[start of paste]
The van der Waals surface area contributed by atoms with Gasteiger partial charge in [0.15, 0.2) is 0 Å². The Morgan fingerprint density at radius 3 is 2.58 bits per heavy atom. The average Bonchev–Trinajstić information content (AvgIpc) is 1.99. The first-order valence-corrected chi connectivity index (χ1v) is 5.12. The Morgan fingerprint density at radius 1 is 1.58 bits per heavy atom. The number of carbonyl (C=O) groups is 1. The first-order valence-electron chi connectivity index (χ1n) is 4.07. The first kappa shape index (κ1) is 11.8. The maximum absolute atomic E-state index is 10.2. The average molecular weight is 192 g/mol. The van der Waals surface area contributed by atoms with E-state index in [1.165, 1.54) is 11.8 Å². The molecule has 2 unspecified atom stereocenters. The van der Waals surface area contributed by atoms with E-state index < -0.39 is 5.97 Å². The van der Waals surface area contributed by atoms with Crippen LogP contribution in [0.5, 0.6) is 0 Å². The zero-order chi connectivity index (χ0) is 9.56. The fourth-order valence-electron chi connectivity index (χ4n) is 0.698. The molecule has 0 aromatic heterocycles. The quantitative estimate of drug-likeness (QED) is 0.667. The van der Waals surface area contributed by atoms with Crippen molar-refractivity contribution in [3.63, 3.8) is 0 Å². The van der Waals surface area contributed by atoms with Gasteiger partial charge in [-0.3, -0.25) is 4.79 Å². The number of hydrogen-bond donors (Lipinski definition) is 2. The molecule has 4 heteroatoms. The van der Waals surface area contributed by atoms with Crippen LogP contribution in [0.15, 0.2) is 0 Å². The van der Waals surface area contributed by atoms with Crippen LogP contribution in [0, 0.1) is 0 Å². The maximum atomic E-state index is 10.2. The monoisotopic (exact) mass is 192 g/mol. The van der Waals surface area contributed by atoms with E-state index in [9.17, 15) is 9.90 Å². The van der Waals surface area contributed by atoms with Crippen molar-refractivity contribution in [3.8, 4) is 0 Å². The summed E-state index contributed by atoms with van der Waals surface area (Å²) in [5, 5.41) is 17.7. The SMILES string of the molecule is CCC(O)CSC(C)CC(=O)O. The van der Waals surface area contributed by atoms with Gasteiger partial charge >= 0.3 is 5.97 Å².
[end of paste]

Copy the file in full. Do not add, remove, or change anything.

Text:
The van der Waals surface area contributed by atoms with Gasteiger partial charge in [0.15, 0.2) is 0 Å². The Morgan fingerprint density at radius 3 is 2.58 bits per heavy atom. The average Bonchev–Trinajstić information content (AvgIpc) is 1.99. The first-order valence-corrected chi connectivity index (χ1v) is 5.12. The Morgan fingerprint density at radius 1 is 1.58 bits per heavy atom. The number of carbonyl (C=O) groups is 1. The first-order valence-electron chi connectivity index (χ1n) is 4.07. The first kappa shape index (κ1) is 11.8. The maximum absolute atomic E-state index is 10.2. The average molecular weight is 192 g/mol. The van der Waals surface area contributed by atoms with E-state index in [1.165, 1.54) is 11.8 Å². The molecule has 2 unspecified atom stereocenters. The van der Waals surface area contributed by atoms with E-state index < -0.39 is 5.97 Å². The van der Waals surface area contributed by atoms with Crippen LogP contribution in [0.5, 0.6) is 0 Å². The zero-order chi connectivity index (χ0) is 9.56. The fourth-order valence-electron chi connectivity index (χ4n) is 0.698. The molecule has 0 aromatic heterocycles. The quantitative estimate of drug-likeness (QED) is 0.667. The van der Waals surface area contributed by atoms with Crippen molar-refractivity contribution in [3.63, 3.8) is 0 Å². The van der Waals surface area contributed by atoms with Gasteiger partial charge in [-0.3, -0.25) is 4.79 Å². The number of hydrogen-bond donors (Lipinski definition) is 2. The molecule has 4 heteroatoms. The van der Waals surface area contributed by atoms with Crippen LogP contribution in [0.15, 0.2) is 0 Å². The van der Waals surface area contributed by atoms with Crippen LogP contribution in [0, 0.1) is 0 Å². The maximum atomic E-state index is 10.2. The monoisotopic (exact) mass is 192 g/mol. The van der Waals surface area contributed by atoms with E-state index in [9.17, 15) is 9.90 Å². The van der Waals surface area contributed by atoms with Crippen molar-refractivity contribution in [3.8, 4) is 0 Å². The summed E-state index contributed by atoms with van der Waals surface area (Å²) in [5, 5.41) is 17.7. The SMILES string of the molecule is CCC(O)CSC(C)CC(=O)O. The van der Waals surface area contributed by atoms with Gasteiger partial charge >= 0.3 is 5.97 Å².